Charles Haughey and Roger Hayes a reforming duo at the Department of Justice 1959-1964, the Succession Act influence of the Brehon Laws outrage to the threat to the integrity of the family farm and the threat to ‘Women of certain age’
The public sins of Charlie Haughey are well known and ventilated. A lesser episode in the career of this complex character is his tenure at the Department of Justice. Firstly as 2 years as Parliamentary Secretary to Oscar Traynor and as full Minister for around two years from October 1961. There is a road in north Dublin called after Traynor.
Traynor was an elderly cadre veteran like many in FF/FG of the War of Independence and Civil War. Like many of his confreres he ruled a rigid unyielding Department over one of the microstates of Ireland post partition. The Department in the 1950s was involved in holding the line in the IRA 1950s campaign a tame affair compared to what came later.
Haughey as well as having a business degree and being a qualified accountant was a qualified barrister but did not practice. He arrived into the Department and soon made his mark. A later Secretary Peter Berry said that he just got better and better the longer he stayed.
He formed an alliance with Roger Hayes the then Assistant Secretary and encouraged him on the route to Legal Reform. He would later drft many pieces of reforming legislation. He also drafted to civil Liability Act drawing on the work of Glanville Williams which was acknowledged. Hayes was later to become Chairman of the Law Reform Commission.
To get a picture of the legal landscape of 1950s Ireland an article by the Listowel Solicitor Robert Pearse paints a less than flattering picture. He studied law in UCD there were probably no full time Law Lecturers, lectures were at 9 or 5 to suit the practising barristers. His Professor of Criminal Law was Paddy McGilligan earlier Minister for Finance who sponsored the Shannon Scheme.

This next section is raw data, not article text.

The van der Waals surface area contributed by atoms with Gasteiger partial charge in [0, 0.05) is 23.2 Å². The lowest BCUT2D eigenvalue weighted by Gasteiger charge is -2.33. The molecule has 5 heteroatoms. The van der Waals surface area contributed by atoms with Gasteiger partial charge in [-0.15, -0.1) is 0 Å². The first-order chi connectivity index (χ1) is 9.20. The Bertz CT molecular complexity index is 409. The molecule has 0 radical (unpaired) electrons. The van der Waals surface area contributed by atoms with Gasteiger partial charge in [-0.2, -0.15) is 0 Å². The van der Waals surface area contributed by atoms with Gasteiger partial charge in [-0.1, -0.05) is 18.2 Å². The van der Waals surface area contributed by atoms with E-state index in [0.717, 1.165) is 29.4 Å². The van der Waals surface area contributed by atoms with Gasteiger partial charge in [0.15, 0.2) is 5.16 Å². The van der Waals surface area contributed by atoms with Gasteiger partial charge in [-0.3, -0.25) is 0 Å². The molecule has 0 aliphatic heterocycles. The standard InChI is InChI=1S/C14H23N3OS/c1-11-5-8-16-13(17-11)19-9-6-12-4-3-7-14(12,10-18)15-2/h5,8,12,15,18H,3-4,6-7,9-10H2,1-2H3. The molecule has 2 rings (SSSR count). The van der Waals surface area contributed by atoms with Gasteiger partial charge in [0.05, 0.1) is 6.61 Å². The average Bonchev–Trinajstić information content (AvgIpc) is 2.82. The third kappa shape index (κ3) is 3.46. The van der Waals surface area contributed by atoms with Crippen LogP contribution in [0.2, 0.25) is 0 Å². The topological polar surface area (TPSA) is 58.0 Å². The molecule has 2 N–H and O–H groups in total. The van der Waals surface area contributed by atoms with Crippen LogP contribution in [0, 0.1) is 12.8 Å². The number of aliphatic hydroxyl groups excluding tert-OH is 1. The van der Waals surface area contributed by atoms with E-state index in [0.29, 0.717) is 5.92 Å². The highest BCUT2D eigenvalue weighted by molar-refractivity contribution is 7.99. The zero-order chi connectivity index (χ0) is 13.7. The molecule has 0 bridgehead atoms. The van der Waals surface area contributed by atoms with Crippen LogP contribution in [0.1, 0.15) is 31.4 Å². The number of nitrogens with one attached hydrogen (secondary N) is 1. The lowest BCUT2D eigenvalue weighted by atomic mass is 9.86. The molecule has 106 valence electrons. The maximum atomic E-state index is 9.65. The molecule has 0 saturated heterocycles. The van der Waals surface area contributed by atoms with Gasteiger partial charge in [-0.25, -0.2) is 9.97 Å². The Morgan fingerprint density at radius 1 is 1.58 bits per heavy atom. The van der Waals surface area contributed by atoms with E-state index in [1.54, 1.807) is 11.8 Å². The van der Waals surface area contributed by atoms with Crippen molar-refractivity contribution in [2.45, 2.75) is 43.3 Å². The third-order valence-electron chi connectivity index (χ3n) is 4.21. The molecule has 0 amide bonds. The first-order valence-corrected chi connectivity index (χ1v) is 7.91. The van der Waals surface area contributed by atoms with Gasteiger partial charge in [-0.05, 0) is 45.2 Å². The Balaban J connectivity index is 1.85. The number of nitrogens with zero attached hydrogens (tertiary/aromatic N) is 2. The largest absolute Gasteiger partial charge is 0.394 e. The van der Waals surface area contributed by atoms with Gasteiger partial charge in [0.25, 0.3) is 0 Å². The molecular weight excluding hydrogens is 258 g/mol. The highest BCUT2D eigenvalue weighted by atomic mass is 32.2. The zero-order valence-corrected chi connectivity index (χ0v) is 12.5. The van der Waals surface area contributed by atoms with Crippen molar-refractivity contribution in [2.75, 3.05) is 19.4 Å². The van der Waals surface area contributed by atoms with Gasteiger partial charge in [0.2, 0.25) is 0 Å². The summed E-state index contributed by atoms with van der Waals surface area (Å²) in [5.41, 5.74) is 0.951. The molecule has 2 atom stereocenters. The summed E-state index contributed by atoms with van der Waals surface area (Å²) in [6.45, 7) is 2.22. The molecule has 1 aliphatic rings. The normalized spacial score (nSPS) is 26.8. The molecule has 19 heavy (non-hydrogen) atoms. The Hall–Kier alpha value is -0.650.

The Constitution lay dormant Dicey with his book on the ‘unwritten’ English Constitution held sway before John Kelly’s seminal book and Brian Walsh’s Judicial Activism in the 1960s.
There were no Irish Law textbooks and Pease recalls using the then standard English tome on the subject. The chapters of sexual crime were coming up and McGilligan told them to skip those as they never came up in the exams. Some time later in private practice he realised that he and others like him had no knowledge as qualified lawyers of sexual crime.
Before the advent of Wylie on Irish Land Law the only text books were those like Popham in the pre 1926 editions when the Land Law Reforms of England took place. I recall getting a copy of this book in Wildys in London the Law Bookshop.
Haughey was interested in reforming the law on Succession and tried to incorporate aspects of the Brehon Law into the first Succession Bill. As well as making compulsory provision for the spouse which endured there was a provision to provide a third for the children. This and the legal spouse right caused outrage as it was felt it interfered with the right of testator to dispose and could endanger the integrity of family farms. Eventually Haughey left for the Department of Finance and Brian Lenihan steered the diluted Bill through.
On the issue of spouse being gender neutral there were ominous warnings from FG Deputies that it endangering ‘women of a certain age’. It is noteworthy it is the gender neutral phrase of ‘spouse’ that was used.